The Deepest Family Secret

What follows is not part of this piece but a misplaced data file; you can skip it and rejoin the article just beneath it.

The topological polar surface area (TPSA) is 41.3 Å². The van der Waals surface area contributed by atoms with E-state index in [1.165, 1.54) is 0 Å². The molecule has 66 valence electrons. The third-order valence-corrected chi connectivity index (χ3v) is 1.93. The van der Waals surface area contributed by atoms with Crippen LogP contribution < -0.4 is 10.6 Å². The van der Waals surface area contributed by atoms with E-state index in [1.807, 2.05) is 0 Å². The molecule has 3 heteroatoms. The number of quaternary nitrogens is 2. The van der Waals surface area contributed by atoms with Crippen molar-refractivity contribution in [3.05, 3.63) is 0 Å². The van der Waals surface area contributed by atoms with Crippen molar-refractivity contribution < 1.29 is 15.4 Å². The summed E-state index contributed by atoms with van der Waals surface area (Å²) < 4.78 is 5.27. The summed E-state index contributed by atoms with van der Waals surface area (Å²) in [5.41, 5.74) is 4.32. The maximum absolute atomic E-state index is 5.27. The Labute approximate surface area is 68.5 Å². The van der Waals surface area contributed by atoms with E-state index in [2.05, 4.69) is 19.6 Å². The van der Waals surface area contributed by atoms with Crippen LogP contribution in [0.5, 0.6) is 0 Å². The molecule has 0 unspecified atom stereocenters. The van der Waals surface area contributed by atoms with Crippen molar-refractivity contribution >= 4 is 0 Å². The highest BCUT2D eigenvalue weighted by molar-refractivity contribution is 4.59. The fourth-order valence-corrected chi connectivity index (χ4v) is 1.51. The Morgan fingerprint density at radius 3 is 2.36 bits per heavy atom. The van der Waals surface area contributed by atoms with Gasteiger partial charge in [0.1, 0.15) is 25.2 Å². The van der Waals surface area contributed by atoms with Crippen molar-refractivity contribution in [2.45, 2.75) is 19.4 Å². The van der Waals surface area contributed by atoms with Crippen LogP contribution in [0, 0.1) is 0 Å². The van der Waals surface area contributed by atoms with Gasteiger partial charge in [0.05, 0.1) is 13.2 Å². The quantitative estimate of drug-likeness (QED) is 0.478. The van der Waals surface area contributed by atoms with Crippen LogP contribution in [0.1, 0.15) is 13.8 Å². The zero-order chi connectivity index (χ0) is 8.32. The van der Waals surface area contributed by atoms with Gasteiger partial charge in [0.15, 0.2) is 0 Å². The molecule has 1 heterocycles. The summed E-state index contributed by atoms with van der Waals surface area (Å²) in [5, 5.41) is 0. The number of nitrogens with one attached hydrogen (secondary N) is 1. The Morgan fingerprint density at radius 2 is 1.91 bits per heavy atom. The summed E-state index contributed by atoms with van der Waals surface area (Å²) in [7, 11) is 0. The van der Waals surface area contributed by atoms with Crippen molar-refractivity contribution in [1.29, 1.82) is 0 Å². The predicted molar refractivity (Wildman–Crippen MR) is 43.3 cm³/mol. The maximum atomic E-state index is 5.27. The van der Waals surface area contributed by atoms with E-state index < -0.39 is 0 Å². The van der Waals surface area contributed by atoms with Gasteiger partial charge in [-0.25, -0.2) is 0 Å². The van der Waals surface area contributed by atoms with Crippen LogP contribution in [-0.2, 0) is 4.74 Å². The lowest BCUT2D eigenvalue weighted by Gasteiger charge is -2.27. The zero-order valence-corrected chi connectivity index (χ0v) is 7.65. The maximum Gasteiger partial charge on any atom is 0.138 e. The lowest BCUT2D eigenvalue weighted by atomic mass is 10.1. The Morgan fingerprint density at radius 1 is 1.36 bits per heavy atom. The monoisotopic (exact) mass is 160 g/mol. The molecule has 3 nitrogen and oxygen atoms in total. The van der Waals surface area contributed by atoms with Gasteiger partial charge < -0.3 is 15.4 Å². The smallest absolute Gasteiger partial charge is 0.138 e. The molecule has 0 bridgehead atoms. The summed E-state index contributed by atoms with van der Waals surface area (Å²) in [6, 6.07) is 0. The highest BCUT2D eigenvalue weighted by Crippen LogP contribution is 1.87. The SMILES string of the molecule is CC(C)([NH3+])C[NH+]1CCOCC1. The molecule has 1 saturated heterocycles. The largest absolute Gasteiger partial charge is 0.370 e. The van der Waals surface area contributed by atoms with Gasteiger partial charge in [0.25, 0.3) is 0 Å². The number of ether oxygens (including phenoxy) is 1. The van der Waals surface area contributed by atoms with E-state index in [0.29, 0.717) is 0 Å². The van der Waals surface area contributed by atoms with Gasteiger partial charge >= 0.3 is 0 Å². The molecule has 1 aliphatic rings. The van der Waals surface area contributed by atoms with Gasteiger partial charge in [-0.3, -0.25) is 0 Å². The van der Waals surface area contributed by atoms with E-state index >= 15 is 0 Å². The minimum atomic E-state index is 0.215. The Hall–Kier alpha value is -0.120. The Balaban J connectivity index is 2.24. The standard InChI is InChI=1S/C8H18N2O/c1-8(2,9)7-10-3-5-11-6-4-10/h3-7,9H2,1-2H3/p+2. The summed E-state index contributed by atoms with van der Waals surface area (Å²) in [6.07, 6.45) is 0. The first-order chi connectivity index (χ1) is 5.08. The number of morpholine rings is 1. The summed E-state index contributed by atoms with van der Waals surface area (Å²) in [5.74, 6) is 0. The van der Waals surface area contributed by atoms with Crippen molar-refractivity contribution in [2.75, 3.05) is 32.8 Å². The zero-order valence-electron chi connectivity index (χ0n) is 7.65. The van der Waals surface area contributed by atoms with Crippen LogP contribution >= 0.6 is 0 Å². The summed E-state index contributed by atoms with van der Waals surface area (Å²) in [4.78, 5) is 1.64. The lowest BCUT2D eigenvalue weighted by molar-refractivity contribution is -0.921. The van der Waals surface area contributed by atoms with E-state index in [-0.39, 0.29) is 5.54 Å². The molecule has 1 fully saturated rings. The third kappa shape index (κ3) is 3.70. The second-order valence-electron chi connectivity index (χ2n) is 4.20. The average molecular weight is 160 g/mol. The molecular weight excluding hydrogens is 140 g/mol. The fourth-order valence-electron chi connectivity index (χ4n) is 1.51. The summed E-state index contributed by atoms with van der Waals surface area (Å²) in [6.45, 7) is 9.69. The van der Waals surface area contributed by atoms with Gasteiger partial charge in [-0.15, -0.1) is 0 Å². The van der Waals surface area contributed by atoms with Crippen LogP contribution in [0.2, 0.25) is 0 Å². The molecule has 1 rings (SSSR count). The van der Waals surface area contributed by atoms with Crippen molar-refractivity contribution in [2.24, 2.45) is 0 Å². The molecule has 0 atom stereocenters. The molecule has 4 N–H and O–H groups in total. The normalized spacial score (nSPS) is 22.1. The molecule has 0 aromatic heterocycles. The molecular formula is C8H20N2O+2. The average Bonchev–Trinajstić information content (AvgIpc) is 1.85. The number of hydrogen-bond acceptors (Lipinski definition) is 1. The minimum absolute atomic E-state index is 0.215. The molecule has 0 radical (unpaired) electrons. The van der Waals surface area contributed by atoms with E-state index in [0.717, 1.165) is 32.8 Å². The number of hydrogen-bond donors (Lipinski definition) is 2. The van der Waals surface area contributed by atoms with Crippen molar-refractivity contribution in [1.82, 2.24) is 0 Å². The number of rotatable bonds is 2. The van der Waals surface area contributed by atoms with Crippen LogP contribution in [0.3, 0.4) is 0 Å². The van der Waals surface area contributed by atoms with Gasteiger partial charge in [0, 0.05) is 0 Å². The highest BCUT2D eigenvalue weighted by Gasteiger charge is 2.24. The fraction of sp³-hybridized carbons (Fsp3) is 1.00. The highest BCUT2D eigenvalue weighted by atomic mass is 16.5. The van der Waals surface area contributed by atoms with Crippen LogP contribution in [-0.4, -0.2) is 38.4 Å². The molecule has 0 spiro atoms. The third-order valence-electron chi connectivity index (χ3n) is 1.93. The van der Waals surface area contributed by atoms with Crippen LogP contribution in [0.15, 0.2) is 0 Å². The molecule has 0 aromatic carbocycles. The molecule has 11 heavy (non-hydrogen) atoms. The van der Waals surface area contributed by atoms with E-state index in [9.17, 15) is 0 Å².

The I-Team looked into one of Chicago's most feared mob hit men, Frank "The German" Schweihs and whether he was behind the mysterious death of the Hollywood legend in 1962. Frank Schweihs' cancer kept him from being tried with the rest of the family secrets clan last summer. But on Thursday morning in federal court, prosecutors will proceed with their plans to try Schweihs this fall on charges of mob crimes and murder. There won't be paparazzi nor any mention of Marilyn Monroe, even though her death and the death of a Chicago manicurist have been pinned on Schweihs. In Chicago in 1962, the Dan Ryan Expressway opened. Mayor Richard J. Daley was in his second term. Integration started in the Chicago schools. The Cubs lost 101 games. And Frank Schweihs was a rising star in the Outfit, living in the west suburban home of his Outfit boss. By '62, Schweihs had been arrested as often as his age - he was 32 years old - for crimes from burglary to homicide. But he seemed to carry a get-out-of-jail-free card. Even though he was German, Schweihs hung out in Greektown and it may have been during a night out there that he met a tall, slender 18-year-old manicurist, Eugenia Pappas. They called her Becca. They began to date to the dismay of her family. "My sister came to see me eight days before she was murdered and I said, 'Please don't be involved with anyone like that because when you die, they just step over your body,'" said sister Diane Pappas. It was advice not taken. Becca's body was found floating in the Chicago River. She had been shot through the heart, according to police, while sitting in the passenger seat of a car. Chicago detective Richard Cain, who led that investigation, was himself secretly on the mob's payroll. Schweihs was questioned but never charged. Diane Pappas said she doesn't know what Schweihs' motive would've been. "I wouldn't know. She was a naive 18-year old girl and that's all I know. She was smitten with him," Diane Pappas said. The Pappas family cringed at reporting that Outfit bosses had ordered Schweihs to silence Becca because he had told her about his role in another murder. A 1993 book about Marilyn Monroe, written by an L.A. private eye, concludes that "Eugenia Pappas found out about Marilyn Monroe," from Schweihs, who was then ordered to kill her. Whether that is true, Monroe's death was never officially ruled a suicide due to lack of evidence. Many investigators believe Monroe was *murdered* by the Chicago Outfit because of her connections to the Kennedy family and Chicago mob boss Sam "Momo" Giancana. A police informant reportedly stated that Giancana deployed Schweihs and Anthony "Ant" Spilotro to kill Marilyn Monroe and make it look like a drug overdose. John Flood spent 41 years in metro-Chicago law enforcement, most with the Cook County sheriff's police. He is now retired in Las Vegas and is considered an Outfit expert. Flood says there's a possibility they were involved because of the close relationship of Giancana, the Chicago boss, and Frank Sinatra. They would meet in Reno. Flood says Schweihs, or Schways as he knew him, was the prime suspect in dozens of gangland hits. "A cold-blooded, tough killer who would murder anyone if ordered to," Flood said of Schweihs. In 1989, Schweihs was convicted of shaking down porno store owners and was recorded on an FBI tape boasting that he was the boss and no one else. When the Family Secrets indictments were handed up in 2005, Schweihs went into hiding and was finally arrested in a Kentucky apartment house at age 76, living with a girlfriend, while his long-ago girlfriend can never rest in peace. "How is that justice? Walking around for 45 years doing horrible deeds like he's always done? That's very unfortunate," said Diane Pappas. "I hope he goes to jail for the rest of his life and suffers pain with the cancer." And after 45 years, Diane Pappas heeded the suggestion of her late husband, a career Chicago cop, not to be too public in accusing Frank Schweihs. A crotchety, bad tempered hoodlum, Schweihs has never buckled under the weight of authority and will likely take to his grave, whatever he may know about a Hollywood death that stunned the world and a Chicago murder that has divested a family.
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